In this post I mentioned that when my friend and I toured London on that October day twenty years ago (and if I were organized enough I would have planned these posts to be exactly twenty years after each event - oh well) it was our outdoor tour. The plan was to see as much as we could see in one day and then go back another day to take the guided tours of places like Westminster Abbey and the Tower of London. So we picked a day to do our indoor tours. We chose October 16, 1987.
If that date doesn't ring any bells with you, perhaps it's because you weren't in England at the time and don't recall one of the worst wind storms southern England has ever had. Not quite a hurricane - but close enough to be called that by most people.
A little more back ground here. My touring buddy, Wendy, was not yet living in our house - she lived another mile or so down the road (she later moved in with us), and we didn't have phones. This is important - because we made plans to meet on the morning of the sixteenth. And although it had rained and the wind had howled for most of the night - and there were a lot of trees down and the wind was still howling - we couldn't call each other to cancel the trip. And the rain had stopped, so we figured we were good to go.
I waited at our appointed waiting place, for nearly half an hour before she arrived. "It took me more than twice as long as normal to get here," she told me, "because I was walking into the wind."
Perhaps this should have been our clue to stop there and pick another day. But we decided to persevere, after all, it wasn't raining anymore.
We got to our tube station only to find that either no trains were running, or they were so delayed that the crowds at the station were many people deep on the platforms. Not able to get into the center of the city this way, we decided to walk in.
It was really only a couple of miles, and other than the heavy winds, and all the fallen branches and big puddles, not that big a deal.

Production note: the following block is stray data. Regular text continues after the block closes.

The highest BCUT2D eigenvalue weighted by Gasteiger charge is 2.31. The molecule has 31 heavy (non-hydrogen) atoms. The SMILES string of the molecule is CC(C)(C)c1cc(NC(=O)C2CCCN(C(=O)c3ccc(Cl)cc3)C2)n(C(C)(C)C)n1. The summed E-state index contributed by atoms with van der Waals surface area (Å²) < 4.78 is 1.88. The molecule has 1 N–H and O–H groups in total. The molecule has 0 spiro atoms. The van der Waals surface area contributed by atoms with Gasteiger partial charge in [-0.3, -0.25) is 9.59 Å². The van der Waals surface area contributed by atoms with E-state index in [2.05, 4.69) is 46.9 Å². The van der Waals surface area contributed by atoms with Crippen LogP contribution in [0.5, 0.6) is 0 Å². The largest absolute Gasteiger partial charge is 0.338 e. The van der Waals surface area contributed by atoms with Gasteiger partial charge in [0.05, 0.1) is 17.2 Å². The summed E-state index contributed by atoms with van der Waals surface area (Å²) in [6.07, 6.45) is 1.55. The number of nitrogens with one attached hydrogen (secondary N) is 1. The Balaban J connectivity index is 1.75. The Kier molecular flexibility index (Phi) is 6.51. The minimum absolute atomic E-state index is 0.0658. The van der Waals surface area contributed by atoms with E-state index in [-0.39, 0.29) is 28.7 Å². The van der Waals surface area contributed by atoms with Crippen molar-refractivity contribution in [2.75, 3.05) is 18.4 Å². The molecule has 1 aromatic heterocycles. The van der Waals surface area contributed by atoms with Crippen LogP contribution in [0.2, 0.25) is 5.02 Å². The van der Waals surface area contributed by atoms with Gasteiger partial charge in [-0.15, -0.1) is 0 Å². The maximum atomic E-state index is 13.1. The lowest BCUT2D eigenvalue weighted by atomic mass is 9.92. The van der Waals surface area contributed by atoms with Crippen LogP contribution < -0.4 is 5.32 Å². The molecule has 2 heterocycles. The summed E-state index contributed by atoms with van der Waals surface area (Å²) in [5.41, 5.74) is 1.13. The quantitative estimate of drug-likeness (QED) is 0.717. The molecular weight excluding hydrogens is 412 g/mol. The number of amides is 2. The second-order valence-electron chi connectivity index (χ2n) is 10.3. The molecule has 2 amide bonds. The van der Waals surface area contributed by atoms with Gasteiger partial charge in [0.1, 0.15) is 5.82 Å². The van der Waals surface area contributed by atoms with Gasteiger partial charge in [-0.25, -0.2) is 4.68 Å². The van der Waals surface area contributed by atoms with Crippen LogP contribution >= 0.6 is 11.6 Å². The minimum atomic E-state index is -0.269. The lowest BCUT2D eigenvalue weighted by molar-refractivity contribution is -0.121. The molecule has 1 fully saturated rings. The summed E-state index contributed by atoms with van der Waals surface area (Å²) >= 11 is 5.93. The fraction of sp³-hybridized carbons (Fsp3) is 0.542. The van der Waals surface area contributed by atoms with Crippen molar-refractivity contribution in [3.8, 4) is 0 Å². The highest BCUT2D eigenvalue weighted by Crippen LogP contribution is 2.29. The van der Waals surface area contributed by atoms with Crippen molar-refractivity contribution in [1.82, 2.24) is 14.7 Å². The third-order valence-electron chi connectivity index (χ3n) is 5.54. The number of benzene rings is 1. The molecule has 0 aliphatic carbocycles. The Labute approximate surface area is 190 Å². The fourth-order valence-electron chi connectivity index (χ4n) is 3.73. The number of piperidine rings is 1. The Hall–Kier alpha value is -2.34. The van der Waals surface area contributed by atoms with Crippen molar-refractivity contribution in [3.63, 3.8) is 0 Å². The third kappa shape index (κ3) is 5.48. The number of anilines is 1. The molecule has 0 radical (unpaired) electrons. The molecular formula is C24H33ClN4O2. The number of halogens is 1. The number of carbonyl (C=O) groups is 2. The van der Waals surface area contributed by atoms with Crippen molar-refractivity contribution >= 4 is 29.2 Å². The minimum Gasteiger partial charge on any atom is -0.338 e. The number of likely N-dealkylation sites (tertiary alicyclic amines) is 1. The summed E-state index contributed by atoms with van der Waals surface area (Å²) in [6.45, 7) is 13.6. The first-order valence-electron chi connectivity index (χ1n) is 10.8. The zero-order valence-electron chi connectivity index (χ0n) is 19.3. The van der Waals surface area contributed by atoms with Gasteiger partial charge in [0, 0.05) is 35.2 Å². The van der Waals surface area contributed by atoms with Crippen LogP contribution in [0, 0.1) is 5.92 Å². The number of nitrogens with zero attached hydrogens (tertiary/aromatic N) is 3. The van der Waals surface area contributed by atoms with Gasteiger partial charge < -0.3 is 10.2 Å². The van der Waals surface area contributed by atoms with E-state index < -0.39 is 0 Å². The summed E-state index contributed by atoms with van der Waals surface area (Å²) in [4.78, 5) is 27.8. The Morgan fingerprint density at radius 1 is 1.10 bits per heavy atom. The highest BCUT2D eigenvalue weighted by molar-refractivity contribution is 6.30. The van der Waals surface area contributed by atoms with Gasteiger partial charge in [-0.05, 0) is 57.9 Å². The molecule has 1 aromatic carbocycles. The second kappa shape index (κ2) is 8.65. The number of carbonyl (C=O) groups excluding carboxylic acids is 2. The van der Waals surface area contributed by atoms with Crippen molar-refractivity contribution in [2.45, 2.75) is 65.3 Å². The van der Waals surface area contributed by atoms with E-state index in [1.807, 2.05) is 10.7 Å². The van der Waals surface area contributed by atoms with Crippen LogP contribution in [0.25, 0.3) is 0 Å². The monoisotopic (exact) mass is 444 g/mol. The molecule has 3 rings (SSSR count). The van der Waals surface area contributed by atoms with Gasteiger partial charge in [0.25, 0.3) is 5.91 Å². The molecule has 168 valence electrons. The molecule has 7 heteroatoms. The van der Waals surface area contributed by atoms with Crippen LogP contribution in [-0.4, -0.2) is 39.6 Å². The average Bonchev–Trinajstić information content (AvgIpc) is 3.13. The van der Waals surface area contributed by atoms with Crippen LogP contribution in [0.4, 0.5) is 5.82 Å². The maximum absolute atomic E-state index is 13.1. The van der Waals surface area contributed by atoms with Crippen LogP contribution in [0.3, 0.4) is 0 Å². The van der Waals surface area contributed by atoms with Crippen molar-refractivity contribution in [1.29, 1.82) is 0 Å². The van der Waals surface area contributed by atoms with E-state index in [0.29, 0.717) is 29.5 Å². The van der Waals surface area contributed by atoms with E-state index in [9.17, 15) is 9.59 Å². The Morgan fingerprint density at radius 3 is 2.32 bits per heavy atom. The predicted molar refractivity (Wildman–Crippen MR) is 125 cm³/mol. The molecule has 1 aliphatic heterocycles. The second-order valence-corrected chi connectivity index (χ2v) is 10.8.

So, we finally made our way to Westminster Abbey, the first place on our list. And this time we knew exactly how to get to the front door. In we went, full of confidence, up to the tour desk and were promptly told - that because of the storm there would be no tours today.
Fine then. We wandered around on our own a little bit and went to the next place on our agenda. The Tower of London. Where the gates were closed and a sign hung on them saying "closed due to hurricane".
This was not boding well.
Where to now? Our plan had really only included Westminster Abbey and the Tower of London. We decided on Greenwich and the Royal Observatory and the Prime Meridian! Closed - because over 200 trees were down in the park.
We finally found a tourist attraction that was open. The London Dungeon. (I see on their website that they now have thrill rides there - that was certainly not the case 20 years ago). The eerie thing about the dungeons, besides all the displays of instruments of torture, was that due to the storm the ceiling was leaking, creating ominous drips and puddles and some of the lights were out. So it gave a little more of the feeling of a dungeon.
It was an interesting day - and we had to make another trip in later on to finally get to Westminster Abbey - and I didn't get a tour of the Tower of London until a day or two before I went home.
And one other thing - we had planned to go to Kew Gardens the following weekend but the Gardens was devastated by the storm, losing 700 trees and many rare plants. I don't believe it even opened again until after I had gone home in December.
Basic advice from all this: don't try to go sightseeing when a city is recovering from a hurricane.